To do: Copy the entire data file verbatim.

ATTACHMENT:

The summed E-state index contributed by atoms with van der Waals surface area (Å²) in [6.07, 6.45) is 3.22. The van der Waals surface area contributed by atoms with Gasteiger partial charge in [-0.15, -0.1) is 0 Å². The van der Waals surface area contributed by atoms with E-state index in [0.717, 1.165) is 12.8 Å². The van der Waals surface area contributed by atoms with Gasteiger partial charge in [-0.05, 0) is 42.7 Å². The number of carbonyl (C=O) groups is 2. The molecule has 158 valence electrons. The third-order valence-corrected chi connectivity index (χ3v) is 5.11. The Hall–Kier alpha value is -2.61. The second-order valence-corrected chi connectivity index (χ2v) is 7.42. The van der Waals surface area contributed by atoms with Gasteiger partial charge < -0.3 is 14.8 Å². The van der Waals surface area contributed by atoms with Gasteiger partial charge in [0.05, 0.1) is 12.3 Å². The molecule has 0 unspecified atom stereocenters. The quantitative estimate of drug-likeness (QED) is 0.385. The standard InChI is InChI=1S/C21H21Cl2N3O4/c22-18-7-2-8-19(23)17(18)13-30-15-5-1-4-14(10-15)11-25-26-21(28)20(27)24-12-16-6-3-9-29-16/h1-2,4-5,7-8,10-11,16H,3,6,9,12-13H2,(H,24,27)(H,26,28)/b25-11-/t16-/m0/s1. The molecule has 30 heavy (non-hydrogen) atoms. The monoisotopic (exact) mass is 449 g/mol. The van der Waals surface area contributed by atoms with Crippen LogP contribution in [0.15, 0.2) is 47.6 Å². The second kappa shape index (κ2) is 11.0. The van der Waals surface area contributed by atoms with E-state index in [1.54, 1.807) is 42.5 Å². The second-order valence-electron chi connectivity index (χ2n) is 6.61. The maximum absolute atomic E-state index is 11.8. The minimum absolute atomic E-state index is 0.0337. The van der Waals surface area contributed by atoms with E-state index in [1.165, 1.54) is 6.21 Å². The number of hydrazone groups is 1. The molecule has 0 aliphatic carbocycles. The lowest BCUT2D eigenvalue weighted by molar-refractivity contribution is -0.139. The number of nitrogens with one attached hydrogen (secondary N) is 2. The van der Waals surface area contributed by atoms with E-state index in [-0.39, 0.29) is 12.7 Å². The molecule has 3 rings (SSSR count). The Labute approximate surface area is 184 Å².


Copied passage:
The summed E-state index contributed by atoms with van der Waals surface area (Å²) in [6.07, 6.45) is 3.22. The van der Waals surface area contributed by atoms with Gasteiger partial charge in [-0.15, -0.1) is 0 Å². The van der Waals surface area contributed by atoms with E-state index in [0.717, 1.165) is 12.8 Å². The van der Waals surface area contributed by atoms with Gasteiger partial charge in [-0.05, 0) is 42.7 Å². The number of carbonyl (C=O) groups is 2. The molecule has 158 valence electrons. The third-order valence-corrected chi connectivity index (χ3v) is 5.11. The Hall–Kier alpha value is -2.61. The second-order valence-corrected chi connectivity index (χ2v) is 7.42. The van der Waals surface area contributed by atoms with Gasteiger partial charge < -0.3 is 14.8 Å². The van der Waals surface area contributed by atoms with Gasteiger partial charge in [0.05, 0.1) is 12.3 Å². The molecule has 0 unspecified atom stereocenters. The quantitative estimate of drug-likeness (QED) is 0.385. The standard InChI is InChI=1S/C21H21Cl2N3O4/c22-18-7-2-8-19(23)17(18)13-30-15-5-1-4-14(10-15)11-25-26-21(28)20(27)24-12-16-6-3-9-29-16/h1-2,4-5,7-8,10-11,16H,3,6,9,12-13H2,(H,24,27)(H,26,28)/b25-11-/t16-/m0/s1. The molecule has 30 heavy (non-hydrogen) atoms. The monoisotopic (exact) mass is 449 g/mol. The van der Waals surface area contributed by atoms with Crippen LogP contribution in [0.15, 0.2) is 47.6 Å². The second kappa shape index (κ2) is 11.0. The van der Waals surface area contributed by atoms with E-state index in [1.54, 1.807) is 42.5 Å². The second-order valence-electron chi connectivity index (χ2n) is 6.61. The maximum absolute atomic E-state index is 11.8. The minimum absolute atomic E-state index is 0.0337. The van der Waals surface area contributed by atoms with E-state index in [1.165, 1.54) is 6.21 Å². The number of hydrazone groups is 1. The molecule has 0 aliphatic carbocycles. The lowest BCUT2D eigenvalue weighted by molar-refractivity contribution is -0.139. The number of nitrogens with one attached hydrogen (secondary N) is 2. The van der Waals surface area contributed by atoms with E-state index in [-0.39, 0.29) is 12.7 Å². The molecule has 3 rings (SSSR count). The Labute approximate surface area is 184 Å².